Cameron says he’d back Britain’s exit from European Union if reforms not won

The British prime minister has said he will campaign for Britain to stay in a reformed European Union but has been vague about exactly how he plans to renegotiate the terms of membership with European Union partners.


But Britain’s aims have been forced down the European agenda by a summer dominated by the migrants crisis and the situation in the eurozone, leading a few to doubt whether the prime minister will be able to exact sufficient concessions from his European counterparts to achieve meaningful EU reform.

Under pressure from lawmakers who feared the electoral success of the anti-EU UK Independence Party, Cameron in 2013 promised to hold a referendum, though UKIP won just one seat in this year’s parliamentary election and Cameron won the first Conservative outright majority since 1992. He repeated that pledge today, telling the Sun on Sunday: “If we don’t get what I want, I’ve said I’ll rule nothing out”.

“I’m confident I’ve got the right strategy”, Cameron was quoted as saying by the Daily Telegraph.

The generally pro-European Cameron has always been opposed to giving prisoners the vote, and has previously said the idea makes him “physically ill”.

Mr Cameron admitted his demands would never satisfy Eurosceptics such as former environment secretary Owen Paterson.

Asked whether there would be more missions in Syria targeting British jihadists, following the strike which killed Britons Reyaad Khan and Ruhul Amin, Mr Cameron said: ” It’s obviously a last resort.

‘The time to make that decision is when I’ve completed the negotiation, ‘ he said.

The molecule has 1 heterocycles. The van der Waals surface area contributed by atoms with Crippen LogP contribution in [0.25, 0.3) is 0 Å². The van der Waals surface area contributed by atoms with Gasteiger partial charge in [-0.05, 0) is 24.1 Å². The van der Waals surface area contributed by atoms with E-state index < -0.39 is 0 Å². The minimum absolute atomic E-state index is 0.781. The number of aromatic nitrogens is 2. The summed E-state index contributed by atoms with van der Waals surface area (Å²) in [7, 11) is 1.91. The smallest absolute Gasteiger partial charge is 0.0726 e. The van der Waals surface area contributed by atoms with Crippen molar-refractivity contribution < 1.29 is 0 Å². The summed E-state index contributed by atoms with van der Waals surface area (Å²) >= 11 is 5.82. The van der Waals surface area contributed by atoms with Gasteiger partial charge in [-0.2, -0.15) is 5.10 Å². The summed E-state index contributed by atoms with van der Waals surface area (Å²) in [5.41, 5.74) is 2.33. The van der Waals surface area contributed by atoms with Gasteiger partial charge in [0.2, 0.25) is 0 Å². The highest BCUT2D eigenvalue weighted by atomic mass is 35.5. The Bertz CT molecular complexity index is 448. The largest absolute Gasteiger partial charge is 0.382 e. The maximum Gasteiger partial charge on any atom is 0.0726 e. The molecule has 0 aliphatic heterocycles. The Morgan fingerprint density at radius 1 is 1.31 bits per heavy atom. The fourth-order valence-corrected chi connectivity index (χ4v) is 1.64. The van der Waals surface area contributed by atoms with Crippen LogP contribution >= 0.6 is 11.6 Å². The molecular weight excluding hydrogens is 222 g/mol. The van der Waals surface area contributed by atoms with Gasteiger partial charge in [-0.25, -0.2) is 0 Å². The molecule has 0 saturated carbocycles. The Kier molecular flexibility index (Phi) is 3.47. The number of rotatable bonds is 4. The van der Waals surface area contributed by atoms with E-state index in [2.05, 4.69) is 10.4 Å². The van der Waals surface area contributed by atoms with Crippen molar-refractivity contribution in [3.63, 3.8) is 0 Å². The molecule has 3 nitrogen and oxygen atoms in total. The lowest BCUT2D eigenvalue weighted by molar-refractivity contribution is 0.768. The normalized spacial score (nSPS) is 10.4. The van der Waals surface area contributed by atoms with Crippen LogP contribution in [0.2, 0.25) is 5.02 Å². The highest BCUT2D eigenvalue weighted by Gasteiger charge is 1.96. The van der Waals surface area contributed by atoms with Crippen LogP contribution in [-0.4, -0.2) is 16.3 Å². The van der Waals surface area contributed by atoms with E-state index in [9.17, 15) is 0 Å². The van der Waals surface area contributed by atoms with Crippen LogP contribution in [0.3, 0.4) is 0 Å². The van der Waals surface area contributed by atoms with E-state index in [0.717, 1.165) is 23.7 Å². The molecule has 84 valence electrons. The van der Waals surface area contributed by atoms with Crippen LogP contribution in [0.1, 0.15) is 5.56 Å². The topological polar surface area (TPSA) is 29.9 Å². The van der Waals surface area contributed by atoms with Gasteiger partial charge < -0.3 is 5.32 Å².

On the Trident nuclear deterrent, Mr Cameron said: “The problem with his answer is if you… believe like me that Britain should keep the ultimate insurance policy of an independent nuclear deterrent, you have to accept there are circumstances in which its use would be justified”.

As well as increased recruitment if it is requested, the SAS and other elite forces will be given new equipment and weapons to ensure that they are “properly beefed up”.

The RAF’s fleet of Reaper drones will be more than doubled, to over 20, and upgraded with the very latest technology in the new Protector designation.

Ahead of the conference, Tory party chairman Lord Feldman emailed members suggesting that they should not wear their passes outside the ring of steel surrounding the Manchester Central complex.

“It is obvious that (finance minister) George Osborne is at the moment in pole position… but things can change quite quickly”, said Mr Tim Bale, a professor of political science at Queen Mary University in London.

Mr Cameron yesterday tried to reassure critics on the Tory Right that he has an open mind on the referendum, confirming he will “rule nothing out” if he fails to get a good deal.


But Conservatives attending the conference have been advised by the party not to display their accreditation outside the secure area around the Manchester Central venue in case they come under attack.

The Houses of Parliament in Westminster in London